Read a PDF of our statement here.

The NAACP Legal Defense and Educational Fund, Inc. (LDF) mourns the passing of Jay Topkis, a former member of LDF’s Board of Directors who advised LDF on more than 21 cases between 1967 and 1988. A generous LDF donor, Topkis was a longtime partner at the firm of Paul, Weiss, Rifkind, Wharton & Garrison LLP. He was 94.

“For more than four decades, Jay Topkis generously shared his time, his brilliant legal mind, and his deep sense of compassion with LDF and its clients,” said LDF President and Director-Counsel Sherrilyn Ifill. “As an informal advisor, a co-counsel, and a member of our Board, he gave countless hours to helping us make our country more just and equal. He leaves behind a shining example of service, and he will be deeply missed.”

Topkis played a key role in several significant cases in LDF history. He assisted in LDF’s litigation in Keyes v. School District No. 1, Denver, a desegregation case before the Supreme Court that established important evidentiary standards in determining whether a school district was liable for de facto segregation. He helped guide another major desegregation case, Missouri v. Jenkins, through the appeals process. He took a special interest in capital punishment cases, volunteering to represent more than a dozen defendants sentenced to death. Almost all the work Topkis performed for LDF was done pro bono.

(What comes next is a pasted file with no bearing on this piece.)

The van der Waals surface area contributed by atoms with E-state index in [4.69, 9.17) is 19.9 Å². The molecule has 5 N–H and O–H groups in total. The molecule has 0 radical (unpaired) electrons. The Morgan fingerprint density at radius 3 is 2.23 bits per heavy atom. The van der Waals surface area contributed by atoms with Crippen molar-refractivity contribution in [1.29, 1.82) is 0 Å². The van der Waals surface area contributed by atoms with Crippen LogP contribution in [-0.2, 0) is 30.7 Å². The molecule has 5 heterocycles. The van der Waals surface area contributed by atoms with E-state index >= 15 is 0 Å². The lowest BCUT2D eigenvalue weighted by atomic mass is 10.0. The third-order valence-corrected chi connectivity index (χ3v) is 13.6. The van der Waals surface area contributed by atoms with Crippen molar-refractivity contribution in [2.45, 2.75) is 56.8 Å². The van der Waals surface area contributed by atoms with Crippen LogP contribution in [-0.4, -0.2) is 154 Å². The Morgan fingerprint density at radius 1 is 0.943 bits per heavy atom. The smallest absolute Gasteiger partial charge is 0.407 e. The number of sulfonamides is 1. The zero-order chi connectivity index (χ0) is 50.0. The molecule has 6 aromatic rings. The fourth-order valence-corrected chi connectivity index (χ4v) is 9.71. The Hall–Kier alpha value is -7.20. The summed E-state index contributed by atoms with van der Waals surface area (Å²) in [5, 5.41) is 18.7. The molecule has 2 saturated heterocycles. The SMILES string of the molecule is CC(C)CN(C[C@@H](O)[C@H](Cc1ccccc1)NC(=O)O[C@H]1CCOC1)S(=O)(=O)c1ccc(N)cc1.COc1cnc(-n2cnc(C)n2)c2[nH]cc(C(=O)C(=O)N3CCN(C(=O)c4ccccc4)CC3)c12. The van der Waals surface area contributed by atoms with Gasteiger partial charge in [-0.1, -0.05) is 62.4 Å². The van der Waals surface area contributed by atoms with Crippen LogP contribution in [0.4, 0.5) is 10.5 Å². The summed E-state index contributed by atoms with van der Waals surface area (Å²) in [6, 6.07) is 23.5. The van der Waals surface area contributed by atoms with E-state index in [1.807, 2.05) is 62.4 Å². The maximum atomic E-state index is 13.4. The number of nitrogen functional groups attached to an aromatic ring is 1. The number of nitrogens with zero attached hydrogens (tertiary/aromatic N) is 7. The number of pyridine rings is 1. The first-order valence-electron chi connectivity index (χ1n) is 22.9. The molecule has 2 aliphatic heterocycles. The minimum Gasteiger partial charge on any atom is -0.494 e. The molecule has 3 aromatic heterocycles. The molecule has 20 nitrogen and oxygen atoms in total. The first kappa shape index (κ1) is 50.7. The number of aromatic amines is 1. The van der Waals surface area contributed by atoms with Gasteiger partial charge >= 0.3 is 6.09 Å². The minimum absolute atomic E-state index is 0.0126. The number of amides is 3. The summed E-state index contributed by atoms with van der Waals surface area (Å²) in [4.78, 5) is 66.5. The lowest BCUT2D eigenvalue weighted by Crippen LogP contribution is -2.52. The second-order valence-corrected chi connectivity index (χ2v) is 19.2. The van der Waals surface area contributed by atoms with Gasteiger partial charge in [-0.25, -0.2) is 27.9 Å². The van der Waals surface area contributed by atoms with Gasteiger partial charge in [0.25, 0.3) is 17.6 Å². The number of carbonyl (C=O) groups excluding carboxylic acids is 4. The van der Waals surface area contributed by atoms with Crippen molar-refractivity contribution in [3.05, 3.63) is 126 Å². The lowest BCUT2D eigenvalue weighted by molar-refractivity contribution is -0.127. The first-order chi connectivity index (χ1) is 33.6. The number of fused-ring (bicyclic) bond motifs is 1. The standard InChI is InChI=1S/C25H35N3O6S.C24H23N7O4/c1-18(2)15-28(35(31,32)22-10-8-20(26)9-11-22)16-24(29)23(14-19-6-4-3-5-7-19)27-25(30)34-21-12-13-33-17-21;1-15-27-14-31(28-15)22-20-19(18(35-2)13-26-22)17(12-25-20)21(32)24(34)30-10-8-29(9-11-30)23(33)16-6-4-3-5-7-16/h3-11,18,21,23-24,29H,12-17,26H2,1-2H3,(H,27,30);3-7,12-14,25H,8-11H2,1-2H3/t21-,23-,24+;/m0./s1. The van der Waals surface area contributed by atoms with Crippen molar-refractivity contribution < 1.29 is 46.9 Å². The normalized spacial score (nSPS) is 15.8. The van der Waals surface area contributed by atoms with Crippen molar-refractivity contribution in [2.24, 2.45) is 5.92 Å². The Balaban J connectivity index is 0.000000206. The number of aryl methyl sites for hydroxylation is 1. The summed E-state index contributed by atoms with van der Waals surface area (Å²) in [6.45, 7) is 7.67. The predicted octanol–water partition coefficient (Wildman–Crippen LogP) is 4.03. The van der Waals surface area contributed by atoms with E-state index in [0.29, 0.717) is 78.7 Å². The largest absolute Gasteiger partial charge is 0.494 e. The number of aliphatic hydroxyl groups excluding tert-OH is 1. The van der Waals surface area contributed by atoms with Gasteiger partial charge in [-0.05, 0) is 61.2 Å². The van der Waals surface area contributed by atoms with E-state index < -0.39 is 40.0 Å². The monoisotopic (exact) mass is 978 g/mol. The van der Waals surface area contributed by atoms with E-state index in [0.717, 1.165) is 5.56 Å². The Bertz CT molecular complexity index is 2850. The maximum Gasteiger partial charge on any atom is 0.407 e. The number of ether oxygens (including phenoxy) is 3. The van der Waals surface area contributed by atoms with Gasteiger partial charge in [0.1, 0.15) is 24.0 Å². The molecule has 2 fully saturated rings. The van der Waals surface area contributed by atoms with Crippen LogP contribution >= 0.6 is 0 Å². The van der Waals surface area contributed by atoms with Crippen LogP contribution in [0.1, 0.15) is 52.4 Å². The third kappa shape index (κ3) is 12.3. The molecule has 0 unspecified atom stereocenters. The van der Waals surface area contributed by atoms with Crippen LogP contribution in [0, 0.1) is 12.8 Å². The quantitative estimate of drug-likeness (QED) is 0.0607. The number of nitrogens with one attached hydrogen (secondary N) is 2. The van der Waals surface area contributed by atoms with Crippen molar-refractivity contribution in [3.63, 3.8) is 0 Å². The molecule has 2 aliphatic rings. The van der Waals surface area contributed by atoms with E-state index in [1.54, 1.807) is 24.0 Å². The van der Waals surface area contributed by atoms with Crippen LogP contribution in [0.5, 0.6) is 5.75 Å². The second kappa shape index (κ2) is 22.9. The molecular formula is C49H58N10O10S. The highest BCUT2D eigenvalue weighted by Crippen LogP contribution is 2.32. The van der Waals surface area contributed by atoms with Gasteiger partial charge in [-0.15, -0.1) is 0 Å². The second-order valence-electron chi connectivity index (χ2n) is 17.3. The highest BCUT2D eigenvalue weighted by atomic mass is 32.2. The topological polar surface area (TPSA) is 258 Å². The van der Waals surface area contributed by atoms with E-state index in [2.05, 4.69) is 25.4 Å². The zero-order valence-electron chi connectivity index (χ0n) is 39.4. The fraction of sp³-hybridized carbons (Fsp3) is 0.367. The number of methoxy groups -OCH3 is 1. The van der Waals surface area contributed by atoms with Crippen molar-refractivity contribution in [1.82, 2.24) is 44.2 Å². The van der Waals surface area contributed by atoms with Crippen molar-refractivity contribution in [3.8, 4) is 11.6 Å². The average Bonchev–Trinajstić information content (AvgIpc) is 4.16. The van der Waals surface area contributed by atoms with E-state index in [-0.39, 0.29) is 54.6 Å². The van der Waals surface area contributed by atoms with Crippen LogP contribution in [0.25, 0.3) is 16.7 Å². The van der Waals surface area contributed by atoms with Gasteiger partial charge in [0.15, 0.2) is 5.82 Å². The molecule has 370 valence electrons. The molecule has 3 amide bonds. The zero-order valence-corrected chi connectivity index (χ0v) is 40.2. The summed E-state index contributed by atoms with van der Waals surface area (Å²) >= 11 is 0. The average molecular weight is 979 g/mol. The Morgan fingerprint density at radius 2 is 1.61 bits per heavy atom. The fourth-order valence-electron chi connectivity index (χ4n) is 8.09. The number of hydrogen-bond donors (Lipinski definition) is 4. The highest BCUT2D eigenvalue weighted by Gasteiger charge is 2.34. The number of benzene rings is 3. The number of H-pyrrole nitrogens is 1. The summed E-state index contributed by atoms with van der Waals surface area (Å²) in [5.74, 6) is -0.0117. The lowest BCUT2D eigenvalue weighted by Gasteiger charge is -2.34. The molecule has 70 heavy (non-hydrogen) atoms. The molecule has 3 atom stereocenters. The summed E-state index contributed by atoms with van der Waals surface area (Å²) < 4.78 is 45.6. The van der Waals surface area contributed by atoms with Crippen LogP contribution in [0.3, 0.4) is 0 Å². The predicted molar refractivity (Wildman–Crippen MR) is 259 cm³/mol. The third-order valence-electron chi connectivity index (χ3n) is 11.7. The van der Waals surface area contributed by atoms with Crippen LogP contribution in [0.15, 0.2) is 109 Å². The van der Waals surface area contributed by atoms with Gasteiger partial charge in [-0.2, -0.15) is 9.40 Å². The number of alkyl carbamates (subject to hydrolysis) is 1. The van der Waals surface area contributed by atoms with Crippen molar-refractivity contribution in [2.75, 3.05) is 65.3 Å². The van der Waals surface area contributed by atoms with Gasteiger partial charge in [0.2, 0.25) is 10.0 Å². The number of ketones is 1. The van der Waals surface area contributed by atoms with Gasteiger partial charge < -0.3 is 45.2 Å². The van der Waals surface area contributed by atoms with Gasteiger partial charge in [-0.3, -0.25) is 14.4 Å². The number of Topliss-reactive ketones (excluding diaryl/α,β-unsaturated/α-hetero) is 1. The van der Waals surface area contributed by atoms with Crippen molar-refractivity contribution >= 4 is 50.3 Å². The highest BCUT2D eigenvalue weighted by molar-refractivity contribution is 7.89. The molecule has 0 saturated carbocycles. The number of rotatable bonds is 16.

Topkis was a graduate of Columbia University and Yale Law School, and he served in the U.S. Army from 1943 to 1946. After law school, he clerked for Judge Jerome Frank of the U.S. Court of Appeals for the Second Circuit, and then joined Paul, Weiss as an associate in 1950. He made partner at the firm in 1960, a position he held until 1995, when he became of counsel.

In 1981, Topkis was elected to the LDF Board of Directors, serving until he attained emeritus status in 2005. In addition to his work with LDF, he was a member of the executive committee of the board of the Lawyers Committee for Human Rights, from 1985 to 1997. In that capacity, he traveled to Russia as part of a group of lawyers and judges attempting to help that nation draft a constitution. He also taught for years a seminar on constitutional law at his alma mater, Columbia College, and a class on trial practice at Columbia Law School.